Official Kyiv's Kirill-mania not only facilitated the Patriarch's trip, but gave it the trappings of a state visit. Ukraine's First National Television Channel replaced its normal Wednesday live transmission of the meeting of the Cabinet of Ministers with a broadcast of Kirill's 3-hour live liturgy. Two weeks in a row.

At the same time, Kirill shunned any contact with the Kyiv Patriarchate.  A spokesman for Kirill commented, "any collaborative effort with such an unrecognized entity is not possible."

While the Russian Church is helping to drive a revival of Russian influence in Ukraine, Ukraine's Commander-in-Chief is, in turn, enjoying Ukraine's newfound status with its neighbour.

Moscow Mayor Luzhkov, whose entry ban into Ukraine Yanukovych revoked and who on previous visits to heavily ethnic Crimea contemptuously called for Sevastopol's ownership to be transferred to Russia, recently signed a memorandum of cooperation with Crimea and gifted the city of Sevastopol $3 million.

Kiril with Yanukovich

The Patriarch's eight-day blitz through Ukraine was aimed at ushering in a new stage in Russian-Ukrainian relations.

When Kirill popped into Crimea for an official visit, President Yanukovych happily interrupted his 45-day "summer vacation" to meet him.  Some days before he had refused to meet the media rights watchdog Reporters Without Borders, which has warned of disturbing recent trends in censorship, political pressure and physical attacks on journalists in Ukraine.

Yanukovych accepted birthday greetings from the Patriarch and, a first for a Ukrainian President, the Order of Prince Vladimir 1st degree, the highest award given by the Russian Orthodox Church. The two recently learned they share the same literary tastes - the Russian short-story writer and playwright Anton Chekhov.  Yanukovych famously called him  "a great Ukrainian poet" during his election campaign (in later years Chekhov lived and wrote in Crimea).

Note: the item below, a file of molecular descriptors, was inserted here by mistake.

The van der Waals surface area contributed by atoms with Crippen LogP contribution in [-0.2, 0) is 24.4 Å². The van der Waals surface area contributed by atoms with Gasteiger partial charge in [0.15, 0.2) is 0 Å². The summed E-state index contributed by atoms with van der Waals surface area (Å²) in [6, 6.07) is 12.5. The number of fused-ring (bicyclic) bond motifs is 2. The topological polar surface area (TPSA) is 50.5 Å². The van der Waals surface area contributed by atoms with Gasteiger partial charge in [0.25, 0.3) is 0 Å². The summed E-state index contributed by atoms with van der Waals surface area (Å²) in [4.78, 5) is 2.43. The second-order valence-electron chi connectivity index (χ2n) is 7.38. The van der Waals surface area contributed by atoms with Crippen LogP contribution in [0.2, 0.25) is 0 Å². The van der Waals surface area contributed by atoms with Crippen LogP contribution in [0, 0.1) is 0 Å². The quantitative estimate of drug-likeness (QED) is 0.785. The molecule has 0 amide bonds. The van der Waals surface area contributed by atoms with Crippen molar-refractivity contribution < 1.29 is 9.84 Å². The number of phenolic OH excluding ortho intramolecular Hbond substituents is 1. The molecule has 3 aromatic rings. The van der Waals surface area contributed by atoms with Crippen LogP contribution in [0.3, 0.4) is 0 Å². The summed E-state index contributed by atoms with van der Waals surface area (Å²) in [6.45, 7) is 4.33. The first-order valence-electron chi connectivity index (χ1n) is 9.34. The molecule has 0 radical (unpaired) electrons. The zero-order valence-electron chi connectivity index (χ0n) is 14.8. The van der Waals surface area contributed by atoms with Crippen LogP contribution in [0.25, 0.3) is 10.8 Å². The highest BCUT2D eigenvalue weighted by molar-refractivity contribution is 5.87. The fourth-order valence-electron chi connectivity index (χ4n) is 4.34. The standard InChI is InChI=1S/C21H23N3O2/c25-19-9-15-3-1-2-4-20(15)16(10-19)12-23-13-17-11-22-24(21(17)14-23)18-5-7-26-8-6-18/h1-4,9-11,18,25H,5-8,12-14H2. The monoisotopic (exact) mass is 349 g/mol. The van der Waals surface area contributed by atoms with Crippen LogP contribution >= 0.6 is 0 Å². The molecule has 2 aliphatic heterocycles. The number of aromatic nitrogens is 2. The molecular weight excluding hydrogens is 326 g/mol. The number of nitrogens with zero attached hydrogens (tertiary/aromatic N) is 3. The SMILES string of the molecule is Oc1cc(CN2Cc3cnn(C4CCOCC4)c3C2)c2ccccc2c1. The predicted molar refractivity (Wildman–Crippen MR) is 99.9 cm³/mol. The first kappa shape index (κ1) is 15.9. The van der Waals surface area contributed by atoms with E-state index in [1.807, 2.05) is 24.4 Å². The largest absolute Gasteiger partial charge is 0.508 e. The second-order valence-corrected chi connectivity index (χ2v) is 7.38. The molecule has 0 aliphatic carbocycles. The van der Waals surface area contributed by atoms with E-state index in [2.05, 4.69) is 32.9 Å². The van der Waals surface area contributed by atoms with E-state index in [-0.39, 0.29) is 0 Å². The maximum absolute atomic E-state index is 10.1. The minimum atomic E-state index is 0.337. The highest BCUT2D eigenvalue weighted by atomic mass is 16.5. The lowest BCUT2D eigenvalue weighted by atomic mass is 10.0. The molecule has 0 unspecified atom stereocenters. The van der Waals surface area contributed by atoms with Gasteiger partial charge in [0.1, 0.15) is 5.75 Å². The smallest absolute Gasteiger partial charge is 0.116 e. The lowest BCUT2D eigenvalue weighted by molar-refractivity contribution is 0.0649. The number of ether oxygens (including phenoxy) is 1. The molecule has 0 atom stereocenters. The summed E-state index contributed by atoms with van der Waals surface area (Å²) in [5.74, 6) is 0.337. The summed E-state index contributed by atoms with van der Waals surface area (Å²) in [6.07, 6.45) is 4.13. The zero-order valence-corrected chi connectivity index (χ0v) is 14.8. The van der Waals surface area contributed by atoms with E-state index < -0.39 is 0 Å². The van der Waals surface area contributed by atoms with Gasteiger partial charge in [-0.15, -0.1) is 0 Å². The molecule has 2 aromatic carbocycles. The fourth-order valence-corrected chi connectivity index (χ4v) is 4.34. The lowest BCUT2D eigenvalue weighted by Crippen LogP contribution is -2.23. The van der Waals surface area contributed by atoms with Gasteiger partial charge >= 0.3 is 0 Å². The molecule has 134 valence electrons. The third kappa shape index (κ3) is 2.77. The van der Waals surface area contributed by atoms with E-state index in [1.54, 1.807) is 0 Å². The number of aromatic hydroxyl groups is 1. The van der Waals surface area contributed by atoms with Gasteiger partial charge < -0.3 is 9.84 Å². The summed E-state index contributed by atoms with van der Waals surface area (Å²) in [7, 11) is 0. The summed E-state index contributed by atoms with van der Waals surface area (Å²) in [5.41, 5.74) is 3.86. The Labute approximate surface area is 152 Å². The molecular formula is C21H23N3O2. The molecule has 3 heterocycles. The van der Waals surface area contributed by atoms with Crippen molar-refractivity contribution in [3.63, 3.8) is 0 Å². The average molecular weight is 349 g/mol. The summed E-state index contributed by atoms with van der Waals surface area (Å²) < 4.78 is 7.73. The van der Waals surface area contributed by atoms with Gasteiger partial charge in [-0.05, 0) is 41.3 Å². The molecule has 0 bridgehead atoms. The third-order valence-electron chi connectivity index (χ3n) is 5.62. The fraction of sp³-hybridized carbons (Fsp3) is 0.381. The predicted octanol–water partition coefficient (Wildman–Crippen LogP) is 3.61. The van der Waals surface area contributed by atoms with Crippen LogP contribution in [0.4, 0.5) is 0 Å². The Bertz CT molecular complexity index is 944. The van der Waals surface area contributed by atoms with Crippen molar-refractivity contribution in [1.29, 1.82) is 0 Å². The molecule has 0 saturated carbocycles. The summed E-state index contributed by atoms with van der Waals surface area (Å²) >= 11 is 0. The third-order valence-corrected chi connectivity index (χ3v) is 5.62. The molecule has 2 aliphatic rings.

Just a day later, Yanukovych was off to greet Putin at a biker rally, ahead of the Black Sea Fleet's annual parade in Sevastopol.  This was a perfectly set-up photo-op highlighting solidarity between the two nations, reflected by the twin Ukrainian and Russian flags on the back of the Prime Minister's Harley Davidson.

At a service in Dnipropetrovsk, Kirill preached "Let us pray for the prosperity of Ukraine and the entirety of historical Russia, that the Lord should keep the brotherly peoples united in mind, make them cooperate like brothers, keep them aware of their community and keep them in spiritual unity."

At the next day's Black Sea Fleet parade, Russia announced it was beefing up its naval fleet in Sevastopol.

It looks as though the Kremlin's pincer strike - prayer and politics - is chipping away at Ukraine's sovereignty.

About the author

Alexa Chopivsky is a journalist.  She previously worked for NBC news and is now living in Kyiv, Ukraine.

Read On

Religious Information Service of Ukraine (RISU is a project of the Institute of Religion and Society of the Ukrainian Catholic University)

Finding Faith: Covering Religion in Ukraine and Russia today. Columbia University School of Journalism Project

Russia Orthodox Church. Official web site of the Department for External Church Relations.

Ukrainian Orthodox Church. Kyiv Patriarchate. Official web site.

Russia's Patriarch Increasingly Becoming Major Force In Politics. By Brian Whitmore, Radio Free Europe Radio Liberty, 06.09.2009